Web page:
Gas-phase chemistry in the online multiscale NMMB/BSC Chemical Transport Model: Description and evaluation at global scale
PublisherEuropean Geosciences Union (EGU)
Rights accessOpen Access
ProjectPREDICCION DE AEROSOLES Y EVALUACION DEL FORZAMIENTO RADIATIVO PARA APLICACIONES METEOROLOGICAS Y CLIMATICAS CON EL MODELO ON-LINE NMMB%2FBSC-CTM (MINECO-CGL2013-46736-R)
This paper presents a comprehensive description and benchmark evaluation of the tropospheric gas-phase chemistry component of the NMMB/BSC Chemical Transport Model (NMMB/BSC-CTM), an online chemical weather prediction system conceived for both the regional and the global scale. We provide an extensive evaluation of a global annual cycle simulation using a variety of background surface stations (EMEP, WDCGG and CASTNET), ozonesondes (WOUDC, CMD and SHADOZ), aircraft data (MOZAIC and several campaigns), and satellite observations (SCIAMACHY and MOPITT). We also include an extensive discussion of our results in comparison to other state-of-the-art models. The model shows a realistic oxidative capacity across the globe. The seasonal cycle for CO is fairly well represented at different locations (correlations around 0.3–0.7 in surface concentrations), although concentrations are underestimated in spring and winter in the Northern Hemisphere, and are overestimated throughout the year at 800 and 500 hPa in the Southern Hemisphere. Nitrogen species are well represented in almost all locations, particularly NO2 in Europe (RMSE below 9 μg m−3). The modeled vertical distribution of NOx and HNO3 are in excellent agreement with the observed values and the spatial and seasonal trends of tropospheric NO2 columns correspond well to observations from SCIAMACHY, capturing the highly polluted areas and the biomass burning cycle throughout the year. Over Asia, the model underestimates NOx from March to August probably due to an underestimation of NOx emissions in the region. Overall, the comparison of the modelled CO and NO2 with MOPITT and SCIAMACHY observations emphasizes the need for more accurate emission rates from anthropogenic and biomass burning sources (i.e., specification of temporal variability). The resulting ozone (O3) burden (348 Tg) lies within the range of other state-of-the-art global atmospheric chemistry models. The model generally captures the spatial and seasonal trends of background surface O3 and its vertical distribution. However, the model tends to overestimate O3 throughout the troposphere in several stations. This is attributed to an overestimation of CO concentration over the southern hemisphere leading to an excessive production of O3. Overall, O3 correlations range between 0.6 to 0.8 for daily mean values. The overall performance of the NMMB/BSC-CTM is comparable to that of other state-of-the-art global chemical transport models.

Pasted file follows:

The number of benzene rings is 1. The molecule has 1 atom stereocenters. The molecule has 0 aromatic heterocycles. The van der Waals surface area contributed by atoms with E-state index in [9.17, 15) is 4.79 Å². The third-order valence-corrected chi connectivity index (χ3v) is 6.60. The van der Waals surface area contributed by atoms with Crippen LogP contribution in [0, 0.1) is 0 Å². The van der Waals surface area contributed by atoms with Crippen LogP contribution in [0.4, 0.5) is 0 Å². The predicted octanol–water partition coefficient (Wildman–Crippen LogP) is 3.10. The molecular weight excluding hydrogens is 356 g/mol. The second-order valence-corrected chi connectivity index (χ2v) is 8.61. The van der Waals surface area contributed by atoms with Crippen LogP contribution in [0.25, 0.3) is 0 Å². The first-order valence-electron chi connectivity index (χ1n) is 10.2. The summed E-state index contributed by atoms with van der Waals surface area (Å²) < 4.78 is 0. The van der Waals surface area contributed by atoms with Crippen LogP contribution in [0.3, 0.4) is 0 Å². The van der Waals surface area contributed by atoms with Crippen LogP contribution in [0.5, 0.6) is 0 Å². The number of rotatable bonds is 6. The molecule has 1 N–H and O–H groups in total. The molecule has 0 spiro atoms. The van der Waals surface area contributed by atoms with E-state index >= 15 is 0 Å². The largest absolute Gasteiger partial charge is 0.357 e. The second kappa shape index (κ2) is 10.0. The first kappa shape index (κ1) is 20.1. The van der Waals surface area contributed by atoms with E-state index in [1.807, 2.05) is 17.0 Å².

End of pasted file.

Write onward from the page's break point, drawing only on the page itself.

CitationBadia, Alba [et al.]. Gas-phase chemistry in the online multiscale NMMB/BSC Chemical Transport Model: Description and evaluation at global scale. "Geoscientific Model Development", 13 Juny 2016.